1 Reply Latest reply on Jun 2, 2009 2:27 PM by Stuart Douglas

    Seam and second level cache

    Arbi Sookazian Master

      JOrshalick wrote an informative article on using 2nd level cache with Seam (well, actually Hibernate, but in a Seam app anyways).


      What I'd like to understand are two items:

      1) why does he (or others) prefer EHCache over JBossCache?  He states I find it simple to use and it is fully supported by Seam’s multi-layered caching solution.  But according to this wiki by BStansberry, If you use more than one JBoss AS instance to run your JPA/Hibernate application and you use second level caching for read-write entities, you must use a cluster-aware cache.

      2) The goal of the optimization in Orshalick's article was to prevent multiple db hits for a HtmlSelectOneMenu read from multiple LRCs:

      The problem is that the query that loads the CreditCardType instances into the conversation context executes every time a new conversation requests the dropdown list.  This can cause the initial page load to lag.

      Why can't we simply outject the List to SESSION context?  wouldn't that solve the same problem?  The only problem with this solution is synchronizing with table changes from an external source/app (i.e. preventing stale data in the HtmlSelectOneMenu component).  If the data is read-only or read-mostly, this may not be much of a concern.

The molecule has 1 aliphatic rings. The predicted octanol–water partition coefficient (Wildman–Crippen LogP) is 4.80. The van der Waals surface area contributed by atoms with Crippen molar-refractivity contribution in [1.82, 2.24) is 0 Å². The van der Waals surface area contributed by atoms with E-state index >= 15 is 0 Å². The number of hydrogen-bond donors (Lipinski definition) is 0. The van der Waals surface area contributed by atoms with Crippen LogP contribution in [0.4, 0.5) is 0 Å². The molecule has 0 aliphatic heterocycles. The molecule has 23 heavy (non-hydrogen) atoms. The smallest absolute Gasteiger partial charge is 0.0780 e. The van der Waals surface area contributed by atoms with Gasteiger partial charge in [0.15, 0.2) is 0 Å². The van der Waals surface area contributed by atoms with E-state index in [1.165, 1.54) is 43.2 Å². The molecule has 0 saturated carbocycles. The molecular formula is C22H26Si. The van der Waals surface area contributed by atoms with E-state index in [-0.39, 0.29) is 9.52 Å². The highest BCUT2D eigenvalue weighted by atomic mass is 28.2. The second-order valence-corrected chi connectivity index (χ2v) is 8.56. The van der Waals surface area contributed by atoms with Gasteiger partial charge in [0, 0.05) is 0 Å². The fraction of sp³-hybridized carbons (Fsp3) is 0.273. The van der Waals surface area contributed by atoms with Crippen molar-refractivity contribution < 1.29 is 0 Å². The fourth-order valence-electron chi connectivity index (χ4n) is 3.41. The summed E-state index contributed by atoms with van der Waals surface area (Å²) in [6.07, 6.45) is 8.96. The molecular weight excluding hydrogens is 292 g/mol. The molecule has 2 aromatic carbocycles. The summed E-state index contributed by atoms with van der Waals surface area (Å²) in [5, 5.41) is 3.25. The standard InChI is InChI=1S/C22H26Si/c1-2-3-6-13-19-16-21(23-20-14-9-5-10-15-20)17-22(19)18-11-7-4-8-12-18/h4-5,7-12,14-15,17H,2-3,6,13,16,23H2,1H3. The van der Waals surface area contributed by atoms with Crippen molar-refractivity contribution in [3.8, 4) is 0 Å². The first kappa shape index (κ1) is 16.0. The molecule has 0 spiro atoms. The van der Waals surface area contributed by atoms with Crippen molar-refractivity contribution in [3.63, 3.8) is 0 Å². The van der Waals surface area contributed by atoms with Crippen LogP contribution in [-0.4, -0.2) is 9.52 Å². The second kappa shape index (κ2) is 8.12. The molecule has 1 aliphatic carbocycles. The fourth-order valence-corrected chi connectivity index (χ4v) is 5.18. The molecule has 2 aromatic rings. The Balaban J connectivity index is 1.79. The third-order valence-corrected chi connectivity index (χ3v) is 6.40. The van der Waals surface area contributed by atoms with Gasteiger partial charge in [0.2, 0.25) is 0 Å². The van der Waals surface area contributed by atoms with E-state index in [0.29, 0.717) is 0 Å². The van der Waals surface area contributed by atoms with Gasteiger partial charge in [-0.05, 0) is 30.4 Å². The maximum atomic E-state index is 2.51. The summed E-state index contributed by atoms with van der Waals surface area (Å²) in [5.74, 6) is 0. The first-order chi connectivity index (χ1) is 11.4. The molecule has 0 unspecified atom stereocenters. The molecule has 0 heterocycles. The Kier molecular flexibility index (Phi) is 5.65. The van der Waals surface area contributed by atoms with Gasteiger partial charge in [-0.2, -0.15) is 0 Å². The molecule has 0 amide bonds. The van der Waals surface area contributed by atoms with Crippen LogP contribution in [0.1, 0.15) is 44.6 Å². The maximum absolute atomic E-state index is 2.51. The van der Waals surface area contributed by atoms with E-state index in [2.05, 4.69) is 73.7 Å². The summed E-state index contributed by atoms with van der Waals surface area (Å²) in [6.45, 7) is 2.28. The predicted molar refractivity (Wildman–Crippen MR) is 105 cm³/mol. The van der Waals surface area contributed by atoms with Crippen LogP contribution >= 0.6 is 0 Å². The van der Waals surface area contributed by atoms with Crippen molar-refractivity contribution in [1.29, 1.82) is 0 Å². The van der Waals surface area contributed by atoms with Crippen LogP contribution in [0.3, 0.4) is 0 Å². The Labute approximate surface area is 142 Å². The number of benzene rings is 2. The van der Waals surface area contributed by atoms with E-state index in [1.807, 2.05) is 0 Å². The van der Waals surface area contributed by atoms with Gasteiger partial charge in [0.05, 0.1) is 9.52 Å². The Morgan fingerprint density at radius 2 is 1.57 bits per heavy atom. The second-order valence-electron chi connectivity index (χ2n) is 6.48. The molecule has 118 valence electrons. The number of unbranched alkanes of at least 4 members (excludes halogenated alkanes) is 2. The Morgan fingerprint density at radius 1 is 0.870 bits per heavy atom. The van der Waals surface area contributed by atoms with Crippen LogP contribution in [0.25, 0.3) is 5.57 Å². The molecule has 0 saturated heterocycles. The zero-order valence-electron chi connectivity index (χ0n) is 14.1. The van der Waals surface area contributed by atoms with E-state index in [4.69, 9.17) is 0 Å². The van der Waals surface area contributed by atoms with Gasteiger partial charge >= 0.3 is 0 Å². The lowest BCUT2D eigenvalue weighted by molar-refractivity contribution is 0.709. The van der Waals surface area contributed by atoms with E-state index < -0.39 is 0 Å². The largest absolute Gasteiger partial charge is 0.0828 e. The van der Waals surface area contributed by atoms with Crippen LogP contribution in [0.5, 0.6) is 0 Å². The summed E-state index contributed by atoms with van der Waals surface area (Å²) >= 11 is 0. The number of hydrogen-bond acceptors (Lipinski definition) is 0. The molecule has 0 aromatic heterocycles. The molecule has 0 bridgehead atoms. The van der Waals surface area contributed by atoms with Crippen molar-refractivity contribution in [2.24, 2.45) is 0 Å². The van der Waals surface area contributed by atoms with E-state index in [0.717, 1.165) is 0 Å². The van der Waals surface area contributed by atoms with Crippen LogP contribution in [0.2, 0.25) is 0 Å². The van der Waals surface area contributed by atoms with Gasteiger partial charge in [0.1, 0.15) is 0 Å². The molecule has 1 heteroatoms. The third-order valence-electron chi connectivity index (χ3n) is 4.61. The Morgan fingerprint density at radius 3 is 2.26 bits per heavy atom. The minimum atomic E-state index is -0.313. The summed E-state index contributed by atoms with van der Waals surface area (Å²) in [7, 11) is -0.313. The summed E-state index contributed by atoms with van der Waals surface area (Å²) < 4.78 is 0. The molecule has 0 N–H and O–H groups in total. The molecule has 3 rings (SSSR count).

3) How exactly does the eviction policy and refresh/resync strategy work when using EHCache, for example?  What happens if there is an external insert into the table that is read from for the HtmlSelectOneMenu component?  When/how is that cache region updated?  Or is it not in his example's case b/c he configured @Cache as CacheConcurrencyStrategy.READ_ONLY.

      4) Does this strategy apply mostly to drop downs?  Any other components?


        • 1. Re: Seam and second level cache
          Stuart Douglas Master

          I don't know anything about ehcache, but jboss cache does require quite a bit of configuration (there is an official hibernate howto around somewhere, but it is hard to find on their website). According to the website ehcache is cluser aware. All clustered caching solutions require careful configuration to make sure the cache is set up to have the scematics you require.

          In this particular instance, it probably make no difference, as credit card types are not going to be changed very often you could just outject it to application scope and be done with it. But then you wouldn't have learnt anything. Incidently the second level cache still sufferes the same problems with syncronisation from an external source as what you would have outjecting to application scope.

          If there is an insert from the current app the query cache is wiped clean, the second level cache is not affected. If there is an external insert it will not be visible until the data in the query cache has expired from the cache. Eviction policies are configured using you normal cache configuration file.

          No. You have to make informed decisions based on your app's usage patterns. If a list is used a lot and rarely updated then yes, it is a good candidate for caching. Also the second level cache is not a magic bullet, for instance if you are loading the owner of a one to one fk reference from the other side hibernate will always issue a db call, even if the owner is already loaded into the persistence context.